When I woke up on Tuesday morning it occurred to me that the first game of the double header between the Yankees and the Red Sox would be arguably the most important game of the Yankees’ season.
Sure, the Yankees’ recent resurgence had paired nicely with Boston’s regression to the mean, trimming several games off of a lead that had seemed insurmountable when the Bombers limped out of Boston last month, but this one game seemed crucial to New York’s hopes. It isn’t just that the Yankees had lost their first seven games to the Red Sox this season and 10 of 13, it’s that they were embarrassingly bad in many of those losses. So even though the Yanks had gone 15-5 since that Fenway series while the Sox were 8-20, a loss on Tuesday afternoon would have erased all of that and sent a powerful message to players in both dugouts. Same old Yankees, same old Red Sox.
And so when Boston loaded the bases with none out in the top of the softball-seventh, the Yankees’ 5-3 lead looked about as solid as a Times Square umbrella. Not only were the Yankees going to lose, they were going to lose in 2021 fashion, promising you victory before ripping your heart out and holding it aloft, beating but still dying.
But Jonathan Loaisiga, the most consistent member of the battered bullpen, cleaned up his own mess, retiring Travis Shaw on a line drive and striking out Kiké Hernández and Hunter Refroe to close things out, the last strike coming on a 100-mph heater that overmatched Renfroe and tipped the balance of power in the game’s most storied rivalry. Last month the jeering chants from the Fenway faithful carried an eerie ring of truth, but Loaisiga’s primal scream from the mound following that final strikeout sounded an awful lot like 1978.
The night cap was much less dramatic — solo homers by Luke Voit and Giancarlo Stanton gave the Yankees all they needed for a 2-0 win behind the historically precocious Luí Gil — and even the ending was uneventful. Chad Green’s three-up-three-down save was delightfully boring.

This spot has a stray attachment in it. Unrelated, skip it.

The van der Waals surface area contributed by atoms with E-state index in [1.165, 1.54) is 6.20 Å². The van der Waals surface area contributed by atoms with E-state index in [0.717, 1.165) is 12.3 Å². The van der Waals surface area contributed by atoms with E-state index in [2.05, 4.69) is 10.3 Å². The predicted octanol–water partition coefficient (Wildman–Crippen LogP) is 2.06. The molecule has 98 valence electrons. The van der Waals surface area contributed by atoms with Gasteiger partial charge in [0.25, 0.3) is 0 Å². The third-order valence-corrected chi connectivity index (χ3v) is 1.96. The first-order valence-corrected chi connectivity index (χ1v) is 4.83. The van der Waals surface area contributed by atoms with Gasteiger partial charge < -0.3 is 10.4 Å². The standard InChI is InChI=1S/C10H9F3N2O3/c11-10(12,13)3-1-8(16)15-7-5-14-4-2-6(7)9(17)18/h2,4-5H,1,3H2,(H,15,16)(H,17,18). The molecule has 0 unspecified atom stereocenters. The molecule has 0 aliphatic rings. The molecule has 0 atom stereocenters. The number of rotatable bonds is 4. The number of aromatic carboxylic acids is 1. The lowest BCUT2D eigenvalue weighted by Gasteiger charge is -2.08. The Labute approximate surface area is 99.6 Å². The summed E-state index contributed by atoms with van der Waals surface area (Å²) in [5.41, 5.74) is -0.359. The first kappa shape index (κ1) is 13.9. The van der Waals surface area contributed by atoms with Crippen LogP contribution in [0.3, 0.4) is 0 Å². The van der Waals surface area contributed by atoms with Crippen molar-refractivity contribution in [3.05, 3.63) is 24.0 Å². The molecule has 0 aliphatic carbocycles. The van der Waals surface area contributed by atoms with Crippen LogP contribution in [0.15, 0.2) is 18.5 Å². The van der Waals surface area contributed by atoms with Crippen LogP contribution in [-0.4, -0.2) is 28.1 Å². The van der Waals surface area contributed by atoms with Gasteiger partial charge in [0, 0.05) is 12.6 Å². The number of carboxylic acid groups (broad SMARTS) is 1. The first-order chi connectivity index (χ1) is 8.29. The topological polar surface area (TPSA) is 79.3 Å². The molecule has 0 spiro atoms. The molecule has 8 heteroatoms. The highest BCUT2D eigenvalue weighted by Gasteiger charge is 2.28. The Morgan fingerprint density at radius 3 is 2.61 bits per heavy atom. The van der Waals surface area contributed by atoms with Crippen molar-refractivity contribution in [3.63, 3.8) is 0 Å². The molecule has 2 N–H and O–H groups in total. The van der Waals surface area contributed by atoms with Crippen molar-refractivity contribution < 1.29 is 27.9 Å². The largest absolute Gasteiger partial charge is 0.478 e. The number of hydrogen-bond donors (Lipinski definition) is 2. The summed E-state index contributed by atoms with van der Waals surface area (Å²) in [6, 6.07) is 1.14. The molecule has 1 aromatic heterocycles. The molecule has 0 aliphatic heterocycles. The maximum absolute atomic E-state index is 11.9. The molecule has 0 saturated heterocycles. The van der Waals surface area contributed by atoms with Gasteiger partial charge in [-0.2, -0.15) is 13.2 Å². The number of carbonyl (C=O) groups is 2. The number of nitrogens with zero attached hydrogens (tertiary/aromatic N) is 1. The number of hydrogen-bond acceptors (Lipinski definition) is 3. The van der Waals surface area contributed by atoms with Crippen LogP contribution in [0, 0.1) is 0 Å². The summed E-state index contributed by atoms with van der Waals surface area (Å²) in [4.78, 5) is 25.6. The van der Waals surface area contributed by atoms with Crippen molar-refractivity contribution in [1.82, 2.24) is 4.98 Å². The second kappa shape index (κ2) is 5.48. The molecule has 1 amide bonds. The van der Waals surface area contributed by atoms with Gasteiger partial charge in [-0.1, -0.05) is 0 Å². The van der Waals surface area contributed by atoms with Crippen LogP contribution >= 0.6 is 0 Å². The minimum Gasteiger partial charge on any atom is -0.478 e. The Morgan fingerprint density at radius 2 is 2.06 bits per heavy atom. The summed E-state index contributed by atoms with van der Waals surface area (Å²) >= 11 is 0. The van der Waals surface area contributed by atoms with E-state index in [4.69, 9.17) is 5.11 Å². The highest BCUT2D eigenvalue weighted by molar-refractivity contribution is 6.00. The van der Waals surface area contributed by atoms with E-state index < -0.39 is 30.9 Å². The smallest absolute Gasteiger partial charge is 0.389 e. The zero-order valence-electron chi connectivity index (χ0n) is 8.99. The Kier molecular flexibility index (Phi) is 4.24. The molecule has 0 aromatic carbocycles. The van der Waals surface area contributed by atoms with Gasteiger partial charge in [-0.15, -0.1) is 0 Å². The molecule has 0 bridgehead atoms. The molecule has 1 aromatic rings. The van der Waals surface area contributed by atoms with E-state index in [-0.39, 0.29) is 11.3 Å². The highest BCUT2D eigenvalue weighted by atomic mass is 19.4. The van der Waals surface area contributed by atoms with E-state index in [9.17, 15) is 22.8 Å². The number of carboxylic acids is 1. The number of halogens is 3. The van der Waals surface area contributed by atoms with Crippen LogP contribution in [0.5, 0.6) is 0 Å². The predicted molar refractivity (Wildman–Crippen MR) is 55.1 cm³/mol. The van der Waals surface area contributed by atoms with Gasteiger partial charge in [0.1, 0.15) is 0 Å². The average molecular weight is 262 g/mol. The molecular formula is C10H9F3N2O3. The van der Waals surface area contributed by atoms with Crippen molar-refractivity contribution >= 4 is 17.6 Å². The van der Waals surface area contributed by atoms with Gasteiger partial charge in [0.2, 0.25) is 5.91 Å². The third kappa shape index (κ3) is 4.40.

Yes, the Tampa Bay Rays are still five games clear of the Yankees, and yes, there are still 42 games left to play, but I no longer look at those 42 games with dread.
The last time the Yankees played a double header was on the Fourth of July. After they opened with a horrific loss to the Mets, I honestly hoped that Aaron Boone would be fired in between games. Only a young George Steinbrenner would’ve been bold enough for something like that, and it turned out to be a good thing that his son Hal is not as rash. No matter what happens with the Rays or the White Sox or the Astros, Boone is almost assuredly the American League Manager of the Year. There were times this season (last week even) when the players on the injured list could form a better team than the one on the field, but Boone has somehow not only kept his group afloat through one devastating loss after another, he’s had them playing their best baseball after most observers had written them off.
An entire starting rotation and a closer on the injured list? No problem. We’ll call up a kid from AAA (Luís Gil) and watch him become the first pitcher in more than a century to start his career with fifteen or more innings pitched over three scoreless starts. Not a lot of home run power? No problem. We’ll just become a running team. Since the All Star break, no team in baseball has stolen more bases than the Yankees.
When things were darkest, I found myself wishing for a firing, but even then I knew that the sky was not falling because of any decisions Aaron Boone was making or not making. I wanted a change simply for the sake of change, simply to send a message, but instead Brian Cashman and Hal Steinbrenner chose to send another message — “We believe in this team.” On Tuesday afternoon and Tuesday night, their faith was repaid.
When Aaron Judge was scratched from a lineup during the days before the trading deadline, Yankee Twitter immediately lit up with worries that the centerpiece of the team was being traded. Many voices wanted the Yankees to buy sellers at the deadline, not buyers. Less than a month later, those concerns are forgotten.
If the season ended today, the Yankees would be in the playoffs.